Generation Z, born between 1997 and 2012, are known for their understanding of environmental and social issues. Yet, they are also recognised for an obsession with low-cost fashion.
Eugenie Dixon, a 19-year-old member of Generation Z and RMIT student, told The Swanston Gazette that young people buy fast-fashion items because of a desire to keep up with evolving fashion trends.
“It’s very intertwined with what’s trending, whether that be on social media and in real life,” said Dixon.
According to ‘Good on You’, an online directory that ranks fashion brands on the ethics of their labour and environmental practices, fast fashion is defined as “cheap, trendy clothing that samples ideas from catwalk or celebrity culture” and then recreates garments quickly to “meet consumer demand”.
Brands are able to recreate more expensive designs at a low-cost because they outsource their manufacturing to countries with underdeveloped labour policies.
For example, Cotton On’s public supplier list shows the brand has contracts with numerous suppliers in India, China, Bangladesh and other countries. Despite Cotton On being an Australian-founded brand, only 3 of their 347 suppliers are Australian.
Just over a week ago, garment workers in Bangladesh received attention for protesting a proposed minimum wage increase that was deemed not enough.
The fashion industry currently lacks an official code of ethical conduct, providing context for why fast fashion’s mass production has flourished unchecked.
Organisations such as Sustainable Apparel Coalition’s Higg Index have established plans for the industry’s improvement. The Higg Index is a program where companies self-assess the environmental and social sustainability of their supply chains.
Another guideline that is endorsed by the fashion industry is the Organisation for Economic Co-operation and Development’s 'due diligence guidance' for ‘responsible supply chains’. In this framework, the OECD highlights the need for fashion enterprises to collaborate and consult with employees, suppliers and trade unions to mitigate the risk of exploitation.
Both these frameworks are voluntary and neither are legally binding documents. This means even brands that choose to sign the frameworks will face no legal repercussions for their failure to adhere to regulations established in the frameworks.
While individual brands may choose to implement their own internal code of ethics into their business model, there is no requirement to actually abide by company policies.
This gives companies like Shein the power to pay their Chinese factory workers 0.27 yuan, or 58 Australian cents. The Shein ‘Code Of Ethics’, available on the brand’s website, states it “strives to meet the highest labour standards” while “maintaining working environments that respect individuals’ dignity.”
Fast fashion’s links to environmental damage and human rights issues are well established. In 2013, the Rana Plaza factory collapse resulted in the deaths of over 1,000 garment workers and created widespread discussion about the ethics of global supply chains.
The United Nations claims that the global fashion industry is responsible for 2-8% of global greenhouse gas emissions.
Yet, many Generation Z continue to consume from brands including Sportsgirl, H&M, Shein and Glassons.
Jorja Rehfisch, 19, is a member of Generation Z, and considers herself to be environmentally aware, with a strong passion for social justice. Her interest in social issues has led her to study politics, philosophy, and economics at Monash University, in Melbourne.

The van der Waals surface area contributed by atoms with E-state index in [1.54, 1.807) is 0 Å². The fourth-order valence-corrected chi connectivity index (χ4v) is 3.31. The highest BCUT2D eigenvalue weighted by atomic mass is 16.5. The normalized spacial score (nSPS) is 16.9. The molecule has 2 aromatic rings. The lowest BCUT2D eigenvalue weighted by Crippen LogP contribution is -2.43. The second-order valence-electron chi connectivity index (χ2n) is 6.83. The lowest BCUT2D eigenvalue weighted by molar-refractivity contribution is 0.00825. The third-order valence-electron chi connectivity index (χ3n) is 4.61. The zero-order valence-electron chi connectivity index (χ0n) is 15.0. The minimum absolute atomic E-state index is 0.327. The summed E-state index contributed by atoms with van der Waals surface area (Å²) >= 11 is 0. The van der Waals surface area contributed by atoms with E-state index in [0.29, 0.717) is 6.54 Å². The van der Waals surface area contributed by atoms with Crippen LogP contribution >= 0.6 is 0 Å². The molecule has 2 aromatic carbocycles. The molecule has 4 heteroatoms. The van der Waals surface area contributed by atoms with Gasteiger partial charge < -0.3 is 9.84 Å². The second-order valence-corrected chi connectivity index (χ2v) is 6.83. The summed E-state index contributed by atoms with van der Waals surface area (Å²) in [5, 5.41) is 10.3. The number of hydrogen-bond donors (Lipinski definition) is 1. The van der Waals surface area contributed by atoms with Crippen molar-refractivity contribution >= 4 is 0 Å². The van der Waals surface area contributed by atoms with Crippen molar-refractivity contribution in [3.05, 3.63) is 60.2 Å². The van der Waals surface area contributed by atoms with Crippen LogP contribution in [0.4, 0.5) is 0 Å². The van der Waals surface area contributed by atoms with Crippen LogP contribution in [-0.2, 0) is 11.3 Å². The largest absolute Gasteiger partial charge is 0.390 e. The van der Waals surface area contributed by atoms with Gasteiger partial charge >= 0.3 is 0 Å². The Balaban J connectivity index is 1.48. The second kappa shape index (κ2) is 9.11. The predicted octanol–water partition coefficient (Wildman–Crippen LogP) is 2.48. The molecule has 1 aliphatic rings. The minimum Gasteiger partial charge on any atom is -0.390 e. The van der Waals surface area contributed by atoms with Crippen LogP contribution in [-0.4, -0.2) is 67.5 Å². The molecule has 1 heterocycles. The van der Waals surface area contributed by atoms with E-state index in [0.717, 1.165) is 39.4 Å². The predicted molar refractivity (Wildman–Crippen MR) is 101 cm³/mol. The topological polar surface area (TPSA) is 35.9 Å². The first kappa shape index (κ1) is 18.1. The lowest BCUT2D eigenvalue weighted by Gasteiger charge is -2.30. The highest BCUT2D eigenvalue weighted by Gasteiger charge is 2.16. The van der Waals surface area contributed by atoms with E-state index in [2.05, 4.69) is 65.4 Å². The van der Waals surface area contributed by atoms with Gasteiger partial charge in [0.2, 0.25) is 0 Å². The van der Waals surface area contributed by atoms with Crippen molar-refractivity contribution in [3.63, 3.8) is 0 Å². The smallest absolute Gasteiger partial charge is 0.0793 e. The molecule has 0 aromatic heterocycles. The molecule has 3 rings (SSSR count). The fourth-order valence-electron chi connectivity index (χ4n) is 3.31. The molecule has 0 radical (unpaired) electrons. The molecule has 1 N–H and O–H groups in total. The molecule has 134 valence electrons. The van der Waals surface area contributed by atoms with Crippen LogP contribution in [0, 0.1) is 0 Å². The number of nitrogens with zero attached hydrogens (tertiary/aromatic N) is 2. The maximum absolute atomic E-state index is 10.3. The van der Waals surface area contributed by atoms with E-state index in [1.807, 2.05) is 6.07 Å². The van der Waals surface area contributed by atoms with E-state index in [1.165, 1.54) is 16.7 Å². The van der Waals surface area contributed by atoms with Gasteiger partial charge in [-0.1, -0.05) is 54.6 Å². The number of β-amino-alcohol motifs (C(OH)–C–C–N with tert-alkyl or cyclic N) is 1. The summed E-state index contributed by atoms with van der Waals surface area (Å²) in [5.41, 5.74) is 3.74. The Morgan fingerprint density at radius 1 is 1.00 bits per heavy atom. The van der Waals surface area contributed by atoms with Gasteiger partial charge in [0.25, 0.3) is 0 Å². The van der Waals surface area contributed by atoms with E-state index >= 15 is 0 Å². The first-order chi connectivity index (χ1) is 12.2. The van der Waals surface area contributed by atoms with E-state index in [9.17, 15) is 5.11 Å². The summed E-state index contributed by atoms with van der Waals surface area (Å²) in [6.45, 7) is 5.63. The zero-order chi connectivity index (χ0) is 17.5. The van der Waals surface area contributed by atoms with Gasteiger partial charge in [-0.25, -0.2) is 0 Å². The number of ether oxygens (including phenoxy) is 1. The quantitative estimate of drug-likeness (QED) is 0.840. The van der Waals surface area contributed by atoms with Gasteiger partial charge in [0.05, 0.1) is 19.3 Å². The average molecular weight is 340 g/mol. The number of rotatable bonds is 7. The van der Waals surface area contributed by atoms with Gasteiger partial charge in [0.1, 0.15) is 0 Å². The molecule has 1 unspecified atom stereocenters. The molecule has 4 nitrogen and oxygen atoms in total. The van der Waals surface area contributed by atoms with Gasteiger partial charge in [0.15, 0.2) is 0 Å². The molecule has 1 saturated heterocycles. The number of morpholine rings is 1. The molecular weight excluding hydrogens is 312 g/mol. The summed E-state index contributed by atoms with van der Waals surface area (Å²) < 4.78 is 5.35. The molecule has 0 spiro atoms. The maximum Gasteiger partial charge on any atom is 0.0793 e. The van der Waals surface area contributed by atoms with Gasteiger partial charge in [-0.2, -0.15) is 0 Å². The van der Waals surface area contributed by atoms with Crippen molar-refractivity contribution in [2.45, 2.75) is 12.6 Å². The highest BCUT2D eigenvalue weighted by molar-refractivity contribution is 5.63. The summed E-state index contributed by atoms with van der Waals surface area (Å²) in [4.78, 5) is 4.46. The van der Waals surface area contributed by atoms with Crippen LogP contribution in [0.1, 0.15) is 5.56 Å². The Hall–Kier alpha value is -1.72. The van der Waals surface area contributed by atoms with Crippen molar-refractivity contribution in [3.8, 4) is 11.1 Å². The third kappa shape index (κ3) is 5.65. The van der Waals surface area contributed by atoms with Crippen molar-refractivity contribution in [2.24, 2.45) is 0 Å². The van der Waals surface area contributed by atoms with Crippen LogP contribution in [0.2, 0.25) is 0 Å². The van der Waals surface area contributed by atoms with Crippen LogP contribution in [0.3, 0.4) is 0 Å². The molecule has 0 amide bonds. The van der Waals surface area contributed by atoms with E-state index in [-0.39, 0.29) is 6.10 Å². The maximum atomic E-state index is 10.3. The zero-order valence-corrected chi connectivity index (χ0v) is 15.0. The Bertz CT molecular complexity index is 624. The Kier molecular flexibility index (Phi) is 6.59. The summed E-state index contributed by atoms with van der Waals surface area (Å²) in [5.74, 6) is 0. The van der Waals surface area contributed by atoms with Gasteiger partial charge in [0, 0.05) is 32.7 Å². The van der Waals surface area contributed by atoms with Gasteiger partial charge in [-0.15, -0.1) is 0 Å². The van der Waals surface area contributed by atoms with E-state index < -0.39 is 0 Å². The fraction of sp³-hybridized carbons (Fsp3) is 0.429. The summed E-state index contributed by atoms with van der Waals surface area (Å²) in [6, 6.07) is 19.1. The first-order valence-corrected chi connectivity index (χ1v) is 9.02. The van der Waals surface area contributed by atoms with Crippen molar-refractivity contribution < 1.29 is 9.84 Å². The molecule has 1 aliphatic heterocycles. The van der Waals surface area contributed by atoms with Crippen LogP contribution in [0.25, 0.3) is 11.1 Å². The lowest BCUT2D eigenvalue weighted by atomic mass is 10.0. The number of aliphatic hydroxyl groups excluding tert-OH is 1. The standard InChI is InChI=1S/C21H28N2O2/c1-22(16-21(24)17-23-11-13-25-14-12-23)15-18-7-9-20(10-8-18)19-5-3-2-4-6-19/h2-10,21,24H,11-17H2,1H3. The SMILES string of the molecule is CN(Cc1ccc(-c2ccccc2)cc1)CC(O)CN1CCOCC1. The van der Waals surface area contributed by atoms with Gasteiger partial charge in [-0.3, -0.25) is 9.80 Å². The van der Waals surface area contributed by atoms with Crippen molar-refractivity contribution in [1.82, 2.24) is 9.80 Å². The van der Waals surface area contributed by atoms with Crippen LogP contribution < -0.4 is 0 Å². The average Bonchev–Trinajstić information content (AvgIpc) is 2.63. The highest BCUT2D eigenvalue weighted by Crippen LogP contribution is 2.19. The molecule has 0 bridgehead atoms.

She is also an avid consumer of fast fashion. Rehfisch’s wardrobe consists mostly of the fast fashion brands Glassons and Cotton On. She told The Swanston Gazette she is influenced by “trendiness.”
As a young university student, Rehfisch finds the cheaper costs of these brands are more appealing to her because she is already familiar with their clothing quality, and it is convenient to keep buying brands she is already satisfied with.
Despite this, it seems the main allure of fast fashion is not cost or convenience; for Gen Z, the obsession stems from a desire for trendiness.
The attraction of these brands for many Gen Z, is their ability to replicate fashion trends when demand is highest. Brands with ethical production, termed ‘slow fashion’, cannot match the mass production model that fast fashion is based on.
Rehfisch’s method of changing her wardrobe based on “how [she’s] feeling” mimics the attitudes of many of her Gen Z peers, who are reported to have $150 billion in spending power. Spending power, or purchasing power, is defined by Cambridge Dictionary as “the degree to which people have money to buy products and services”. Collectively, Generation Z buys $150 billion worth of material items each year. This includes fast fashion purchases.
“Trends change so often, if you’re constantly buying from ethical brands, you're not going to be able to keep up,” she said.
Not only are members of Gen Z consuming fashion excessively to keep up with trends themselves, there is also an interest in constantly purchasing items to sell them for profit.
Lee Callister is an Art & Design Director, with three decades of experience in the advertising industry. He told The Swanston Gazette that “fashion is a currency”, that has become increasingly “temporary” in online communities such as Depop, where clothes taken from secondhand shops are resold at higher prices.
Callister said the increasing influence of the internet has ensured that if you want to be “found by young people”, TikTok, Instagram and Facebook is “where you want to be talking to them.” Generation Z are more influenced by their peers' perception of what is popular, rather than advertising appeals.
He notes the cyclical nature of the fashion industry means the “only constant is change” and that “there’ll be something different tomorrow.”